To the casual listener, Alan Watts might well come across as extremely thoughtful, intelligent and insightful, but there is no question that his style was anything but taciturn; his subject matter, which consisted of various facets of esoteric, philosophic and indeed transcendental thought, also underlined his interest in fundamentals and unquestionably his style of discourse was to present an idea and then gradually and systematically to follow the trains of logic which ran out from that starting point to see where they would lead. So then, we have a picture of a communicator, taciturn and methodical in style, one that builds up a picture upon a base supposition and then ultimately reaches a pinnacle insight, usually of a philosophic or spiritual nature; unquestioned in all of this process, is an appreciation of the man’s genius; indeed, I could often feel his frustration at having to hammer home some nuance of his argument to an audience that would clearly be losing the thread of it.

The taciturnity of expression is found in the conjunction of Sun with Mercury in Capricorn. The sign of Capricorn, denoted by the mountain-goat, is profoundly objective focused, it does not have an affinity with frivolity or frolicking, because, like the goat, it sees its world as a hard and often harsh environment where it must be single-minded and determined in order to survive; the food in those lofty realms is scarce, the path is uncertain and treacherous and the drop, no doubt fatal to the distracted. One step after another, the goat makes it way up the mountain, sure-footed, intensely focused on its ascent, driven, but not urgently, driven in a calm, assured way, but driven all the same.

Apply these principles to the Solar principle, Watts’ sense of who he must be are informed by this same driven certainty, and blended with Mercury, he must communicate that sense of self, at all costs. Here also is a measure of his genius because the conjunction with Mercury is so close as to be termed Cazimi, an Arabic word meaning “the heart of the Sun” and it is reckoned by the old-world astrologers to be extremely fortunate, because the principle that is wedded to Sol thus is imbued with the power of eternal life. Mercury Cazimi then gives a power of communication and intellect beyond the pale, beyond the envelope of human norms and this is clear in Watts’ easy discourse on profound matters; actually the most profound matters imaginable, and I shall turn to his subject matter soon enough. Some consider Cazimi to become combust if the conjunction falls outside of 17 minutes of one degree; Watts’ Mercury conjuncts the Sun within 21 minutes; but clearly his genius is absolutely beyond question. This astonishingly close conjunction explains his brilliance, but here, in the sign of Capricorn, it also explains his taciturn manner; his downbeat style, his dolorous, almost flat and unerringly focused approach to the subject in hand. Capricorn describes exactly how he takes a proposition and gradually and undistractedly leads the listener on an ever-ascending journey toward a revelation, a pinnacle, peak, or you might say mountain-top of insight. Then, the first house placement denotes a great energy, it explains his goat-like demeanour and appearance, it resonates with that Mars in the 1st house too, also in its exaltation in Capricorn, where his great energy can build gradually, methodically, to a crescendo of self-expression.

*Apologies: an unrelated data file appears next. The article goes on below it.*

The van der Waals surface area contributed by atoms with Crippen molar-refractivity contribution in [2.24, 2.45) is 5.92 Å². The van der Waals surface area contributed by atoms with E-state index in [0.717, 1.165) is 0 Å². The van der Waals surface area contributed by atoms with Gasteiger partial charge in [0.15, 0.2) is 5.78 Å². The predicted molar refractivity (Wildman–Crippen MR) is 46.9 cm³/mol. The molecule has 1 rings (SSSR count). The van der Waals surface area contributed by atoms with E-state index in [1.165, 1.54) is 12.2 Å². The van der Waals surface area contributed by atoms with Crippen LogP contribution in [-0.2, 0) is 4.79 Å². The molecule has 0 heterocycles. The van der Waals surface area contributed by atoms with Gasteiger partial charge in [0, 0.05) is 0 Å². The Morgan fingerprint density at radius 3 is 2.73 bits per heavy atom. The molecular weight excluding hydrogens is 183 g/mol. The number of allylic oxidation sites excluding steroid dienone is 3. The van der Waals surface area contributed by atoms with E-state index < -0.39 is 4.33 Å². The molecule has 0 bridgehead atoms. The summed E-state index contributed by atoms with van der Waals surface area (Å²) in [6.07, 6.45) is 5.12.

All of which explains how Watts would express his thought processes, but not particularly why, and of course, for an astrologer, the why of a personality is the causal spark, the raison d’etre of incarnation. So then, why did Alan Watts feel such a powerful need to express himself in this way?

The first reason is the Cazimi conjunction of Sun and Mercury that we already understand. Every conjunction between the Sun and the energy of communication, Mercury has to some extent this effect; the self-image is fundamentally a communicating one; the “I” of the ego is an “I” that talks, writes or moves in such a way as to convey meaning. Normally, the wider conjunction gives an element of blindness and often creates a person that talks about themselves a great deal and struggles to talk about much else, but with Cazimi, the communicating awareness is refined and dignified, rather than scorched and obliterated. But this does not explain all of it; after all, Sol and Mercurius can never be more than 28° apart on the plane of the ecliptic, so it is a common association and not many were so driven to explain themselves in this way.